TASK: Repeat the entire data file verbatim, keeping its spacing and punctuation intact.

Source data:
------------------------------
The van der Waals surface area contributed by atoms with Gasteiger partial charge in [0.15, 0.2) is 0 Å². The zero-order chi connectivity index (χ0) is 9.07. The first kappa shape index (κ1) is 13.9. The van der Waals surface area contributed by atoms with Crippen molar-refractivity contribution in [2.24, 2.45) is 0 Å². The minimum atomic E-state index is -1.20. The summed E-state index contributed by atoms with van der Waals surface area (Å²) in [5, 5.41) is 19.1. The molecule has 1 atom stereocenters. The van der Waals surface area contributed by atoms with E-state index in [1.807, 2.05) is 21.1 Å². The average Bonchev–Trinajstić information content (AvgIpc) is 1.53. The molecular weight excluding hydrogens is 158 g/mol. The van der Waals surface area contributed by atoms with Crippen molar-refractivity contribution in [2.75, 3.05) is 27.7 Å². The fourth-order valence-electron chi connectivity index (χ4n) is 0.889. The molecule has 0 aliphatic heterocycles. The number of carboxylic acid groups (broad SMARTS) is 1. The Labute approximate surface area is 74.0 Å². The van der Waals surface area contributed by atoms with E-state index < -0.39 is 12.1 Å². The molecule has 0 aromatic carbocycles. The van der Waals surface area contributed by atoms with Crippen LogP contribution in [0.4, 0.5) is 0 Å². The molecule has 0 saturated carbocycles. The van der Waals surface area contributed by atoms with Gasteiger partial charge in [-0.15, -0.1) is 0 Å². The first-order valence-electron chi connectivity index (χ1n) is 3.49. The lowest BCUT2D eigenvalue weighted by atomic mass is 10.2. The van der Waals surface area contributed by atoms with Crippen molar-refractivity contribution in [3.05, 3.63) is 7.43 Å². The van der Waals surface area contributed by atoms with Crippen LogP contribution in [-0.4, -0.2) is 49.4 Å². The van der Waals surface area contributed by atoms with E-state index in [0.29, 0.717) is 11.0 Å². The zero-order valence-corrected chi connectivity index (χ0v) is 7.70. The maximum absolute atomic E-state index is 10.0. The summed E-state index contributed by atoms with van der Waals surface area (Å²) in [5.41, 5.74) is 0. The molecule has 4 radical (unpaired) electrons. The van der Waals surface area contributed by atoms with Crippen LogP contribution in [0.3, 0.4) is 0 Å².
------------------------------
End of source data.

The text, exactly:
The van der Waals surface area contributed by atoms with Gasteiger partial charge in [0.15, 0.2) is 0 Å². The zero-order chi connectivity index (χ0) is 9.07. The first kappa shape index (κ1) is 13.9. The van der Waals surface area contributed by atoms with Crippen molar-refractivity contribution in [2.24, 2.45) is 0 Å². The minimum atomic E-state index is -1.20. The summed E-state index contributed by atoms with van der Waals surface area (Å²) in [5, 5.41) is 19.1. The molecule has 1 atom stereocenters. The van der Waals surface area contributed by atoms with E-state index in [1.807, 2.05) is 21.1 Å². The average Bonchev–Trinajstić information content (AvgIpc) is 1.53. The molecular weight excluding hydrogens is 158 g/mol. The van der Waals surface area contributed by atoms with Crippen molar-refractivity contribution in [2.75, 3.05) is 27.7 Å². The fourth-order valence-electron chi connectivity index (χ4n) is 0.889. The molecule has 0 aliphatic heterocycles. The number of carboxylic acid groups (broad SMARTS) is 1. The Labute approximate surface area is 74.0 Å². The van der Waals surface area contributed by atoms with E-state index < -0.39 is 12.1 Å². The molecule has 0 aromatic carbocycles. The van der Waals surface area contributed by atoms with Crippen LogP contribution in [0.4, 0.5) is 0 Å². The molecule has 0 saturated carbocycles. The van der Waals surface area contributed by atoms with Gasteiger partial charge in [-0.15, -0.1) is 0 Å². The first-order valence-electron chi connectivity index (χ1n) is 3.49. The lowest BCUT2D eigenvalue weighted by atomic mass is 10.2. The van der Waals surface area contributed by atoms with Crippen molar-refractivity contribution in [3.05, 3.63) is 7.43 Å². The van der Waals surface area contributed by atoms with Crippen LogP contribution in [-0.4, -0.2) is 49.4 Å². The van der Waals surface area contributed by atoms with E-state index in [0.29, 0.717) is 11.0 Å². The zero-order valence-corrected chi connectivity index (χ0v) is 7.70. The maximum absolute atomic E-state index is 10.0. The summed E-state index contributed by atoms with van der Waals surface area (Å²) in [5.41, 5.74) is 0. The molecule has 4 radical (unpaired) electrons. The van der Waals surface area contributed by atoms with Crippen LogP contribution in [0.3, 0.4) is 0 Å².